Jeff Bingham Passes Away at 77

Jeff Bingham Passes Away at 77

Jeff Bingham, whose enduring influence on U.S. space policy over many decades is largely unknown outside the Beltway, died on Friday at the age of 77 after battling throat cancer. Both in the halls of Congress and at NASA, his passion for human spaceflight, sparked by the first launch of the Space Shuttle, never wavered. Working in the background for and with like-minded leaders of the Washington political establishment, his legacy is evident in the International Space Station and the SLS/Orion programs.

Jeff Bingham. Photo credit: Virginia Spaceport Authority.

Bingham spent two tours on Capitol Hill, working first for Senator Jake Garn (R-Utah) and later for Senator Kay Bailey Hutchison (R-Texas). Both held powerful positions on the key Senate committees that fund and oversee NASA. In between he worked at NASA focusing mostly on convincing Congress to stay the course with ISS during difficult years of delays and overruns.

After retiring from the federal government, he chaired the Board of Directors of the Virginia Spaceport Authority for the Commonwealth of Virginia. The Spaceport Authority operates the Mid-Atlantic Regional Spaceport (MARS) at Wallops Island, VA, home to Northrop Grumman’s Antares and Rocket Lab’s Electron (and, soon, Neutron).

Born in Idaho Falls, Idaho, Bingham graduated from Utah State University in 1971 with a bachelor’s degree in political science. He worked for Jake Garn, then the mayor of Salt Lake City. When Garn was elected to the Senate, Bingham made the move to D.C. and was his Chief of Staff from 1974-1990.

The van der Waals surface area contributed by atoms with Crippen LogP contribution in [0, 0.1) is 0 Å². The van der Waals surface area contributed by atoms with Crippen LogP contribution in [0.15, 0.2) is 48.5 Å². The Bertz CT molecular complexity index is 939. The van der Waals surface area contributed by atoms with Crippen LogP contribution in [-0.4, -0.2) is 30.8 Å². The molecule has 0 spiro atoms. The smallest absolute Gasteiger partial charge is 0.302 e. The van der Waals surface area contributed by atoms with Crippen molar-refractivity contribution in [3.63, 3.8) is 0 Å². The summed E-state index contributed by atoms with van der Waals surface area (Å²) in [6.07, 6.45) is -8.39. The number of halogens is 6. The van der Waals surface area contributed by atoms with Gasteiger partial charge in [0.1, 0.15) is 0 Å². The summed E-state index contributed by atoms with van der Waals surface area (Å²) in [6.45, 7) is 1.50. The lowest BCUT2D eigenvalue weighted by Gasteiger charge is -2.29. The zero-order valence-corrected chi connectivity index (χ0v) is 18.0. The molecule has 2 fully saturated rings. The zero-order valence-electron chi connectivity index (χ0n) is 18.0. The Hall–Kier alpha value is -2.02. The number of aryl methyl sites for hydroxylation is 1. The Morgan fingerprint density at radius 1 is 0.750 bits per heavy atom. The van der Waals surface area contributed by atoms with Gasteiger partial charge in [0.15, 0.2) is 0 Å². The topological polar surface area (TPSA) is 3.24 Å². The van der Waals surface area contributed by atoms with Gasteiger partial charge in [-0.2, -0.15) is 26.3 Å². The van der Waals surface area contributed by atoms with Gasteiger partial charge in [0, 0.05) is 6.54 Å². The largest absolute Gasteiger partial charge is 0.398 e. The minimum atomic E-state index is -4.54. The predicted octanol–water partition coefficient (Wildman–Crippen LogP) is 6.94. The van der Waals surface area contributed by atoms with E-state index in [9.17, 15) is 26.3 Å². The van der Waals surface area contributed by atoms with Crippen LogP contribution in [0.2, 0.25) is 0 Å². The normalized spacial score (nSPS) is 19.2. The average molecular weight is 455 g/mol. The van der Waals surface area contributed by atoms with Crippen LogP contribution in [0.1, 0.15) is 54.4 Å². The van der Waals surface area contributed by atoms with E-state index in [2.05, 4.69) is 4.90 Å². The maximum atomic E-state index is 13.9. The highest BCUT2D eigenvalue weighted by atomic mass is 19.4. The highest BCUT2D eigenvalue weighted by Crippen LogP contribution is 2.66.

Garn served on the Senate Aeronautical and Space Sciences Committee that soon became part of the Senate Commerce, Science, and Transportation Committee, and later as either chair or ranking member (depending on the year) of the Senate Appropriations subcommittee that funded NASA.

In a 2006 NASA oral history, Bingham recounted how in 1981 Garn was invited to the first space shuttle launch, STS-1, and so was he.

NASA invited, of course, the Senator and then his senior staff people. Jake was then, I think he was then, ranking member of that [Senate appropriations] subcommittee. As his Chief of Staff, I was on their list to invite, and I went.

That did it. I saw that launch, and I was hooked.

I attended the next twenty-five launches in succession. In fact, if I wasn’t there, they didn’t launch, it turned out, so I tried to convince NASA that they had to take me down as a good luck charm.

Bingham left the Hill in 1990 to become a consultant to the Synthesis Group developing options for sending people to Mars for President George H. W. Bush’s National Space Council. He then worked for SAIC at Johnson Space Center as a senior policy analyst until joining NASA in 1994 and moving to Headquarters in 1996 to manage the Space Station Information Center or “War Room” advocating for the ISS program as cost overruns and schedule delays frustrated Congress and the Clinton Administration. He was on the Bush-Cheney transition team after the 2000 election and continued serving at NASA until 2004 in senior positions.